What’s happened to all the walkers? Once upon a time, there used to be lots of walkers of all ages and walking was a primary mode of urban and even suburban transportation. Then, so the argument goes, we all became both more dispersed and busier, (if not ‘bussier’) so there was neither the time nor the possibility of walking as a mode of transport. Coupled with this, our urban planning started to dramatically privilege the car even in the inner city, while in New Zealand public transport (except in Wellington) was viewed as the demonstration of socio-economic failure. In Christchurch, this resulted in buses being colloquially labelled ‘loser cruisers’. Of course, such designation coupled with the downgrading of public transport tends to become a self-fulling prophecy and so then we get both urban myths and underlying true experiences of racism, intimidation, violence and anti-social behavior on buses and in and around bus stops and bus terminals. Covid then exacerbated the situation because such shared transport space was perceived as shared potential infection space.
This occurs in a situation where many parts of, and access to, our inner cities are not set up to facilitate walking. If, as the great urbanist Jane Jacobs argued, ‘downtown is for people’, in New Zealand we have consistently and intentionally modified it to ‘downtown is for people in cars’. We also see the ever-increasing expansion of drive and free-park suburban malls across New Zealand, coupled with new housing suburban sprawl that is often primarily dormitory mass-housing where you are expected to get in your cars (the single car suburban house is an ever-increasing rarity) and drive to access or participate in whatever you wish or need to. We know ‘suburbia is for cars’ and there seems to be little that will or could change this in New Zealand. At the most it will be a shift from petrol cars to perhaps e-cars, but such a mass change is realistically many decades off in a country with low wages and a high cost of living.
I’ve been a commuting walker my whole life, lucky to live close enough to schools, universities and work to be able to walk. Not all the walks have been necessarily easy ones, for four years I was walking 40 minutes each way in Christchurch to get to and from the university to work, but that was still quicker and easier than trying to make use of the failing public transport system. For the past 20 years I have been walking 25 minutes each way and the walk, although on the face of it is exactly the same, is in reality different every day. Walking makes you notice your surroundings: it embeds you in a locality and is a type of engaged place-making. If the flaneur is an undirected wandering and noticing and engaging with place and people, the daily walking commute can take that critical eye and critical engagement and apply to it to what could seem, on the face of it, a mundane everyday experience. I’ve also never walked with headphones for walking is also thinking time: thinking about what I see, thinking about the day to come or the day I’ve had, thinking about what I hear in the world around me. I would also say walking is a perfect combination of physical and mental health activity; low stress on the body and de-stressing the mind.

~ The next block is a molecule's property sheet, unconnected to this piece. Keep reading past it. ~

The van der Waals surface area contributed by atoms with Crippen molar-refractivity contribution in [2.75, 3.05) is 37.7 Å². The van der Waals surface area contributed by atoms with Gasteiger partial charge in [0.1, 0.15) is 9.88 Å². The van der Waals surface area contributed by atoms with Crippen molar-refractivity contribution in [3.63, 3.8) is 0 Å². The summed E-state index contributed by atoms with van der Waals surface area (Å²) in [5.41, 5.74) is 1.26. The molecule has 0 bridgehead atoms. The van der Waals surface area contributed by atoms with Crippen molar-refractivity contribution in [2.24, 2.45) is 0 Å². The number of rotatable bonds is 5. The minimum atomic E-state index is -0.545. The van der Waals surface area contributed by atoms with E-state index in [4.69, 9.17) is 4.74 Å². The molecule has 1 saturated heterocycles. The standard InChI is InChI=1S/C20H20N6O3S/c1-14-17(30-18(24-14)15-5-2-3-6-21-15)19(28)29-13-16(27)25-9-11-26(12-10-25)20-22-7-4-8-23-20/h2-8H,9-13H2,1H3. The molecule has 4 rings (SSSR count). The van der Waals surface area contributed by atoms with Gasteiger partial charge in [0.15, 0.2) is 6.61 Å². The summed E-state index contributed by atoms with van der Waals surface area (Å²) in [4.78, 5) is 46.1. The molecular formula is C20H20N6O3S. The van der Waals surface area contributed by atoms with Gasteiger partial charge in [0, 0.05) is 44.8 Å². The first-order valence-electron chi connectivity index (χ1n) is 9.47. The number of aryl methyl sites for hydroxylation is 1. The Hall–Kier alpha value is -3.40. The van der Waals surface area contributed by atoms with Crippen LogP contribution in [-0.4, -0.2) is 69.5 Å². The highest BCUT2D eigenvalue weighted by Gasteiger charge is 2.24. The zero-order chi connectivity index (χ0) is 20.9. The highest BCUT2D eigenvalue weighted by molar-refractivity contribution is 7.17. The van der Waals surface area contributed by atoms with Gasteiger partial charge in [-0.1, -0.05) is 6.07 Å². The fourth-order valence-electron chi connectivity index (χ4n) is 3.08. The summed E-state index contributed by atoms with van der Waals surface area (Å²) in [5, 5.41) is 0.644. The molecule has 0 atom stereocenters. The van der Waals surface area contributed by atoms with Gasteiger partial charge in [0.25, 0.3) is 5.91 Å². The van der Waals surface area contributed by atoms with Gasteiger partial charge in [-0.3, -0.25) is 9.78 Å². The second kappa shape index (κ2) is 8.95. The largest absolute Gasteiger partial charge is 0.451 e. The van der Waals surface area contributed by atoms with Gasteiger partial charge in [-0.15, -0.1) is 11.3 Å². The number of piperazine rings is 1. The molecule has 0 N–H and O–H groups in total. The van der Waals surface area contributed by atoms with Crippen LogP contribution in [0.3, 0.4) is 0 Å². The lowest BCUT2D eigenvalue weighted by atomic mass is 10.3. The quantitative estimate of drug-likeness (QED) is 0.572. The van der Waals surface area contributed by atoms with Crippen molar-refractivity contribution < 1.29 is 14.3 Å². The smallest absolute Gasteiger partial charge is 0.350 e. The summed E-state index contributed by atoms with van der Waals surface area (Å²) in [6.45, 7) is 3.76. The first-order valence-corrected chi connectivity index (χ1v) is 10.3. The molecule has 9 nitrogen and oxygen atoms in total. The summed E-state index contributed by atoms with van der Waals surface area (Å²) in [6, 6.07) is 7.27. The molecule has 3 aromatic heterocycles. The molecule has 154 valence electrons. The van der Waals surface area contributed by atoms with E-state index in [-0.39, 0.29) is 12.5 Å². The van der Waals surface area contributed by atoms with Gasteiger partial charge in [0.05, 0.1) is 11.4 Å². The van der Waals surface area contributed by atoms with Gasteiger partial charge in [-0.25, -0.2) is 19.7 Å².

There was a time when there were far more people, of all ages, walking. Primary school children walked en-masse, high-school students likewise; and while they still do, the number has steadily decreased over the past two decades. At the same time, I have noticed and ever-increasing number of cars on the routes I walk with ever longer queues waiting to get thought the lights accompanied by an increase in agitated driving as well. But it is the massive reduction in the number of walking university students and walking adults I have noticed – both on the way to university but also in the streets around it. I thought this might just be an issue of student relocation of flats but then I noticed something else.
Over the past 26 years my wife and I have regularly gone walking in the evenings and in the weekends. We did so first on the hill suburbs and around the harbour of Wellington and then through the flat suburbs of Christchurch and around the perimeter of Hagley park.
Usually there were many walkers and runners – especially so around Hagley Park – but also a significant number walking and running the suburbs. But ever since the Covid lockdowns the numbers have dropped dramatically and never recovered. The decline has been especially apparent in the younger population, not only teenagers but people up to middle age. But even the middle-aged walkers are fast disappearing while the retiree walkers are now almost non-existent. I wonder if one of the long-term effects of the Covid-lockdown and the post-lockdown fear has been a type of long-Covid of an ever-increasing sedentary society? At the same time, the rise in e-scooters enables the sedentary to relocate themselves without any physical effort. I’ve also noticed a steady decline in the number of runners. I ran regularly for decades, only stopping in the last year when I was reminded it took me longer to cool down properly than it did to go for the run. But like my walking observations, when out running there was, post-Covid, a dramatic decrease in runners in the suburbs.
We continue to debate and discuss the social, economic and the mental health impacts of the Covid lockdowns and how these have continued into the present day. But I also wonder about the physical activity impacts, especially those of everyday walking. Will the longest-term impacts of Covid-lockdown in New Zealand actually, in the end, be the impact on physical activity? Yet walking is an everyday physical and mental exercise that for millennia was a central element of being human. We are – or at least were – walking creatures: homo ambulatio; are we now increasingly, post-Covid, homo immobilis?